The Punjab University was founded in 1882. The history of its creation and founder, the Anglo-Hungarian orientalist Gottlieb Wilhelm Leitner, are remarkable but better served in another column. In 1960, the university constructed a New Campus (now known as the Quaid-e-Azam Campus) on 1800 acres of land along the Lahore Canal. The New Campus was designed by the Greek architect Constantinos Doxiadis (who also designed the original master plan of Islamabad), and was meant to be an oasis of academia, far removed from the hustle and bustle of the city; a place of uninterrupted learning and quiet reflection.
But Lahore has sprawled since the 1960’s and has not only caught up but gone well beyond the New Campus. It now sits in the middle of the city and, after the recent Supreme Court decision permitting the widening of certain sections of the Canal Road, is bisected by an inner city highway.
Lahore’s urban sprawl is immense. Nearly 65 per cent of its population lives in about 10 per cent of its footprint (the areas north of GT Road and the Railway Station) and the remaining 35 per cent of the population occupy the remaining 90 per cent with a low-density sprawl. It is also estimated that in this city of nearly 10 million people, there are no more than 400,000 private cars on the city’s roads (these figures are of the recent JICA/Government of Punjab survey and are at odds with the figure of 2.2 million maintained by the Excise & Taxation Department — the truth, presumably, being somewhere in between). These cars congest the roads and traffic arteries of the city, including the suburbs where population density is low and automobile ownership high.
A newspaper article now reports that officials from the University of Punjab and the city’s administration met to discuss a proposal to construct, at the cost of Rs800 million, a two-kilometre-road through the New Campus that would connect Wahdat Road to Maulana Shaukat Ali Road. It’s suggested that this road will reduce traffic congestion. This idea is not new — it’s been around since at least 2006 — and has reportedly been rejected several times by the Punjab University Syndicate. While no decision on the matter has been taken, it does raise several important issues about the city, who runs it and where it is headed.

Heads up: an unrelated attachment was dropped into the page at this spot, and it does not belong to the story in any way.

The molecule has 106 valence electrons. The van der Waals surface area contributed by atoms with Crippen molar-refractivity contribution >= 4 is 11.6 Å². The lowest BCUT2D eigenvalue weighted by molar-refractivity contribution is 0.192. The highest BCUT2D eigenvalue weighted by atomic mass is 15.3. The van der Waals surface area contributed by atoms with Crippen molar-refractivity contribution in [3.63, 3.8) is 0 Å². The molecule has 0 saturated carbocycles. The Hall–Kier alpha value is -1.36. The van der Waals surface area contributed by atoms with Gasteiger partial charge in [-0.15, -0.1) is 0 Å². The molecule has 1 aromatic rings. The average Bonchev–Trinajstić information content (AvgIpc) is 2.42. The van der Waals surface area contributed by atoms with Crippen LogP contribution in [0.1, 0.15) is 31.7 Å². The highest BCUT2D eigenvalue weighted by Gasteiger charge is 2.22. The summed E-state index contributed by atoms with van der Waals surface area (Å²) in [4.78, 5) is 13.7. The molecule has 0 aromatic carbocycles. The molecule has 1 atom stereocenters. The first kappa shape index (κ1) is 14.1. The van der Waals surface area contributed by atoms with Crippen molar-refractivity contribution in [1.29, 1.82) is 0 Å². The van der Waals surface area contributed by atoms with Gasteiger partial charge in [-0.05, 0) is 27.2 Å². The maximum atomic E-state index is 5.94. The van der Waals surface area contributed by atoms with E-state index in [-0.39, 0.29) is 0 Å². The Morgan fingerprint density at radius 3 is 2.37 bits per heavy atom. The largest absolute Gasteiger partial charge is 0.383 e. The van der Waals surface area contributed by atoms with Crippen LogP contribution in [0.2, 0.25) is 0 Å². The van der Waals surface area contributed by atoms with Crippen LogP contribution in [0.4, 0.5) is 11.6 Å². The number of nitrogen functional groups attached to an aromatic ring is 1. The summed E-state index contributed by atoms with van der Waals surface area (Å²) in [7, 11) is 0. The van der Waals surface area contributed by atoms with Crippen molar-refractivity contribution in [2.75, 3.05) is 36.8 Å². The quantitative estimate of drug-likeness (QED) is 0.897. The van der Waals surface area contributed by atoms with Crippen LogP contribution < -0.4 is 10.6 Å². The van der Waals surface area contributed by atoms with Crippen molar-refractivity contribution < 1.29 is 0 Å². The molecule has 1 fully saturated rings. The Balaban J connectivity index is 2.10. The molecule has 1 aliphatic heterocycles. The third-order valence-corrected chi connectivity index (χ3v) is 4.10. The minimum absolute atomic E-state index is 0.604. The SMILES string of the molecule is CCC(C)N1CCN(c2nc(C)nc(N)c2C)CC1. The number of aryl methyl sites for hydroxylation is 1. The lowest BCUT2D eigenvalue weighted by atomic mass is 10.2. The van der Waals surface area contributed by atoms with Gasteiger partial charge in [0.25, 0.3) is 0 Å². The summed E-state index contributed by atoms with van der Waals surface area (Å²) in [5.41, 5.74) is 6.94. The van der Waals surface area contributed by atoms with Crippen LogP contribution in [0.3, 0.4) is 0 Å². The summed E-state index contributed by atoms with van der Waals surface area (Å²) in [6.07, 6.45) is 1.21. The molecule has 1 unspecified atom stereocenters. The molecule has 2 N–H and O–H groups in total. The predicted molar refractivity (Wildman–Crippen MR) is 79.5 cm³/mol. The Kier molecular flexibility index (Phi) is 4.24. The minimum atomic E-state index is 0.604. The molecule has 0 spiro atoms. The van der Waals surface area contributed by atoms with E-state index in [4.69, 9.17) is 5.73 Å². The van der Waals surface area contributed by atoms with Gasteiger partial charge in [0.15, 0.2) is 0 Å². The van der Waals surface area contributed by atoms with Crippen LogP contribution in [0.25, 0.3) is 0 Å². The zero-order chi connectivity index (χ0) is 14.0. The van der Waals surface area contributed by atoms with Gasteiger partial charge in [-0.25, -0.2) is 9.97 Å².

The government has proposed that the university can either be compensated for the acquisition of their land or allowed to run commercial properties on the road to generate revenue. This is an attractive proposal, but raises the question of whether the university should employ such means to raise funds. Academic institutions around the world manage their resources to raise revenue and the primary motive behind such management should be tied to the goals of these institutions as centres of academic excellence. It is for the university syndicate to decide whether or not operating commercial properties along the road can be linked to its goals.
The government must also ask itself whether, in the long-term, building another inner city road is the right decision. The Government of Punjab has spent billions of rupees in the past few years constructing overpasses, ring roads and thoroughfares in its effort to ‘reduce traffic congestion’. These measures have provided some relief, but only to the minority of automobile users. On the other hand, it has invested considerably less in alternatives such as public transport and in countering the effects of sprawl. Around the world, city managers like ours, are facing the challenges of congestion, transportation and are recognising the importance of mobility in the urban economy. Likewise, they are also focusing on alternatives to automobile-dependent urban planning.
Public transport is a key area that is being ignored. In Lahore, less than 10 million trips are estimated to originate each day. For a city of about 10 million, this is a very low number and below the average of cities of similar size as Lahore. There are less than 1,000 buses in the city (notwithstanding the promise, since 2008, of the Government of Punjab to augment the fleet by at least 1,000 buses). If the number of buses were to increase, it would mean less dependency on cars, less traffic and also a greater number of ‘trips’. The government must understand that more important than roads, it is access to mobility that will give people increased social and economic opportunities.
Published in The Express Tribune, January 26th, 2012.